We’ve all been there. Suffering interminable hours in silence as the rest of the world sleeps. Watching a slow dawn break with sleep-deprived eyes is nobody’s idea of a perfect start to a holiday, so follow the tips below and (fingers crossed) you’ll be bright of eye and bushy of tail, ready to get the most out of your next adventure!
Stay awake, stay active...
It can seem a Herculean challenge, but if you arrive during the day, try to stay awake until the locals’ bedtime. And get out of the hotel room – there’s nothing more soporific than lying on the bed watching TV. Wander down that path and before you know it you’ll be locked into a cycle of 4am restlessness and daytime stupefaction. So get out and about – you might resemble a member of the living dead as you wander the streets, but the fresh air can be invigorating, sunshine good for resetting those circadian rhythms, and you’ll be training your body to get local quickly.
...but sleep if you have to
Okay, so in a perfect world we can’t all follow a 24-hour journey by staying awake for half a day. So, if sleep beckons and you’re powerless to resist, be disciplined. Set the alarm to ensure your rest is more nap than comatose slumber – a couple of hours should suffice.
Be good to yourself
Tips for the flight: avoid alcohol and caffeine temptations, keep well hydrated with water and change your watch to the local time of your destination. All simple little things that start to get your head and body used to the changes ahead, and help to minimise the inevitable shock to the system that new time zones bring. And keep a healthy supply of earplugs and eye-masks handy as well.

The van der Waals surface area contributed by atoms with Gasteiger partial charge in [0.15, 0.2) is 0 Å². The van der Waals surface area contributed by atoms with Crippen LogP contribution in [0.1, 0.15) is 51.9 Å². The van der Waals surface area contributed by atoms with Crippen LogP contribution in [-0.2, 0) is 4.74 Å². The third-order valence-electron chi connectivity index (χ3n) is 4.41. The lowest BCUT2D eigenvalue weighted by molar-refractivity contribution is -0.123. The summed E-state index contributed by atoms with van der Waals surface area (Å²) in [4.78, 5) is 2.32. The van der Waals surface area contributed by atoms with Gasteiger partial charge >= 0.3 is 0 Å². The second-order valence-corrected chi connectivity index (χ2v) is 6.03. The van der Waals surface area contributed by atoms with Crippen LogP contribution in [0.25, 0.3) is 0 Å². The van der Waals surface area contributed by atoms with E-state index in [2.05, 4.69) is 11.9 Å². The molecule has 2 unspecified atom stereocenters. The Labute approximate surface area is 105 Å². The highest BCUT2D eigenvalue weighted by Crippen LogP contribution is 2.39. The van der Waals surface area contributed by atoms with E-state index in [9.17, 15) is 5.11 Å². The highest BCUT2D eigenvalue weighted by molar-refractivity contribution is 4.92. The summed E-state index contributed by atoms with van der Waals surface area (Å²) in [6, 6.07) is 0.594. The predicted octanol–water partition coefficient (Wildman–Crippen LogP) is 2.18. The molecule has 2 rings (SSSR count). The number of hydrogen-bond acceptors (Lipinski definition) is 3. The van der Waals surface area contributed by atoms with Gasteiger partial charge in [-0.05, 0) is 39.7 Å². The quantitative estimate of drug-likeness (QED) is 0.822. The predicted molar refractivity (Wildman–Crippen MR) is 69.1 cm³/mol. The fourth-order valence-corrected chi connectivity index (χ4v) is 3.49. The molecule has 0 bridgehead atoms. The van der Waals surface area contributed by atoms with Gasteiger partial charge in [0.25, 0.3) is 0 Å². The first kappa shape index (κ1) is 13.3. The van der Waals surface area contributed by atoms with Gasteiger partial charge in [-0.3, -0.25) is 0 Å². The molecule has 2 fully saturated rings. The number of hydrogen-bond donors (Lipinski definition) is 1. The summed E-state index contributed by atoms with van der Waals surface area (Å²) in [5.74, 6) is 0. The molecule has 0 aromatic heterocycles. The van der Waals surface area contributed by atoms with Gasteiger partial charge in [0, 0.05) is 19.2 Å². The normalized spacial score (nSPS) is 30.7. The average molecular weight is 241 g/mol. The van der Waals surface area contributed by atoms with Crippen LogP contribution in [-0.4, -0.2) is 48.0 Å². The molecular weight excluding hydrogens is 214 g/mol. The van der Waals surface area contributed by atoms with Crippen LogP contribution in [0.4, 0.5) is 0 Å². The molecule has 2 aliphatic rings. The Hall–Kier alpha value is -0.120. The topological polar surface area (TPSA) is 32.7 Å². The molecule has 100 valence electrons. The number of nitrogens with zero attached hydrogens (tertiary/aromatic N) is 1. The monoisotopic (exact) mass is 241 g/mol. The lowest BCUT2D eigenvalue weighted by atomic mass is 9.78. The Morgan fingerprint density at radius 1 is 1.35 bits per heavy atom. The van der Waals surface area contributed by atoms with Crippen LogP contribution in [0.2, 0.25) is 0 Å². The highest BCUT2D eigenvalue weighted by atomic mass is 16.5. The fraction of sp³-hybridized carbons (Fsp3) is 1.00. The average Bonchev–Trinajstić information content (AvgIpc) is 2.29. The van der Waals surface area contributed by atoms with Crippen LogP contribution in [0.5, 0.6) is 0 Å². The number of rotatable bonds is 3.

Some travellers swear by medication – taking a supplement of the hormone melatonin, which helps to regulate sleep cycles, is a particular favourite. However, although medicines may help you sleep better, they don't combat other symptoms of jet lag - daytime sleepiness, for example, or an upset stomach. Herbal remedies are also popular, with lavender a bedside perennial for those with difficulty sleeping, and eucalyptus and rosemary oils both used to help the sleepy stay awake.
You are what you eat
Hardcore jetsetters may reset their diet to reflect their destination’s dining habits, but sometimes wolfing down a bowl of cornflakes as your evening meal can be just that little bit grim. Sticking to vitamin-rich, protein-laden foods is a pretty good bet. And avoid anything too heavy before you fly – the cabin pressure will leave you bloated and uncomfortable. Keep it light, keep it healthy.
So – no ‘magic bullet’, no miracle cure or revolutionary method of counteracting jet-lag. The only real sure-fire means of avoiding it is not travelling. But the simple tips above help – admittedly, no alcohol, coffee or plates of indulgence does sound like we’re suggesting a boot camp regimen rather than holiday fun. But follow the tips and you’ll most likely be the one getting the most out of your holiday.